On June 9, 2009, the CSE convened for an annual review of the student and to develop his third grade IEP for the 2009-10 school year (Dist. Ex. 21 at p. 1).  The resultant IEP continued the student's classification as a student with an other health impairment and recommended a second/third grade co-teach consultant classroom with resource room services three times per week (id.).  The CSE also recommended related services of OT twice per week, once individually and once in a group, speech-language therapy three times per week, and a weekly social skills group (id. at pp. 1-2).  The June 2009 IEP reflected program modifications and accommodations including checking for understanding, a modified curriculum, preferential seating, refocusing and redirection, and the use of a color overlay as needed for reading (id. at p. 2).  Testing accommodations included modified district and class assessments, directions explained, oral directions repeated up to two times, cues and prompts provided to keep on task, tests read (except reading comprehension tests), answers in test booklet, flexible scheduling (2-minute breaks for every 10 minutes of testing), and flexible setting (id. at pp. 2-3).  The IEP contained annual goals in the areas of reading, writing, mathematics, speech and language skills, motor skills, and basic cognitive/daily living skills (id. at pp. 9-11).  Comments on the June 2009 IEP reflected that CSE members reported tremendous growth during the current year and as such agreed that the co-teach consultant program with resource room and related services would offer the student a program that would meet the student's needs in the LRE (id. at p. 7).  The IEP noted that the parents did not report disagreement with the recommendation but indicated that they would "go home and consider the recommendations and decide if they should make other decisions which were not shared with the committee" (id.).

            By letter dated July 27, 2009, the parents notified the district that they were rejecting the student's 2009-10 IEP and would be unilaterally placing the student at Villa Maria for the 2009-10 school year (Dist. Ex. 17).  The parents further advised that they would seek transportation and reimbursement for the student's tuition and related services at Villa Maria (id.).  The hearing record reflects that the student attended Villa Maria for the 2009-10 school year (Tr. pp. 89, 819; Dist. Exs. 1 at p. 6; 3; 4; Parent Ex. A).[4]

            By due process complaint notice dated April 6, 2010, the parents asserted that the district failed to offer the student a free appropriate public education (FAPE) for the 2008-09 and 2009-10 school years and requested an impartial hearing to adjudicate their claim for tuition reimbursement at Villa Maria for the 2009-10 school year (Dist. Ex. 1).

            On June 16, 2010, the parties proceeded to an impartial hearing that occurred over the course of six, nonconsecutive days and concluded on August 6, 2010 (Tr. pp. 1, 223, 454, 570, 719, 934).  Both parties presented testimonial and documentary evidence at the impartial hearing (Tr. pp. 1-1034; Dist. Exs. 1-72; Parent Exs. A-J).  By decision dated November 8, 2010, the impartial hearing officer determined that the district offered the student a FAPE in the LRE for the 2008-09 school year (IHO Decision at p. 22).  Reviewing the student's second grade IEP for the 2008-09 school year at the time it was formulated, the impartial hearing officer determined that it was appropriate for the district in May 2008 to recommend changing the student's program to a co-teach consultant program in a mainstream classroom with additional support from a special instructor for math and English language arts (ELA) and a teaching assistant to address his attention needs in social studies and science (id.).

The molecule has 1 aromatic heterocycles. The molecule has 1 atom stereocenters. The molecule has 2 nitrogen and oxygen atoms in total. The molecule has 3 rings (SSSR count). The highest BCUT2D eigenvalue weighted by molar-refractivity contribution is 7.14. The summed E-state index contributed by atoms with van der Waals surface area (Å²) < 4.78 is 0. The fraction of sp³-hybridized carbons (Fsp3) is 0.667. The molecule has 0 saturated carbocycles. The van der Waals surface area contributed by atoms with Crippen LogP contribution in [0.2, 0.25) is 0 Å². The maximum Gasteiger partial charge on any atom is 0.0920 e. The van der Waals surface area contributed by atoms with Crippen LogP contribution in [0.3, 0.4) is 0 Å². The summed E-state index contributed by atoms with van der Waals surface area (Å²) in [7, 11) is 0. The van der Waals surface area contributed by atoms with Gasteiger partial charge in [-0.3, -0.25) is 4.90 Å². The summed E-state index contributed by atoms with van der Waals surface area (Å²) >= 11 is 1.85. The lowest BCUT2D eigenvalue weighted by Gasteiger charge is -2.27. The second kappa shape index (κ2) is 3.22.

With regard to the 2009-10 school year, the impartial hearing officer concluded that objective evidence supported the parents' position that the student did not make sufficient progress in reading and other academic areas to warrant a continuation of the student's program in third grade during the 2009-10 school year (IHO Decision at p. 24).  He cited favorably to the reports of the private pediatric neurologist as well as the private psychologist who evaluated the student in spring 2009, and determined that the student's placement in a general education setting, even in a collaborative model, did not provide him with the level of individualized and structured support that was recommended by these private evaluators (id. at p. 26).  The impartial hearing officer also declined to find that the student received a FAPE on the basis that the student progressed toward, or met some, modified curriculum objectives (id.).  He found that the student required increasing amounts of special education services, program modifications, and test accommodations to function in the general education setting; and notwithstanding those supports, the student suffered anxiety and a decline in self-esteem (id. at p. 27).  For these reasons, the impartial hearing officer concluded that the district did not offer the student a FAPE for the 2009-10 school year (id.).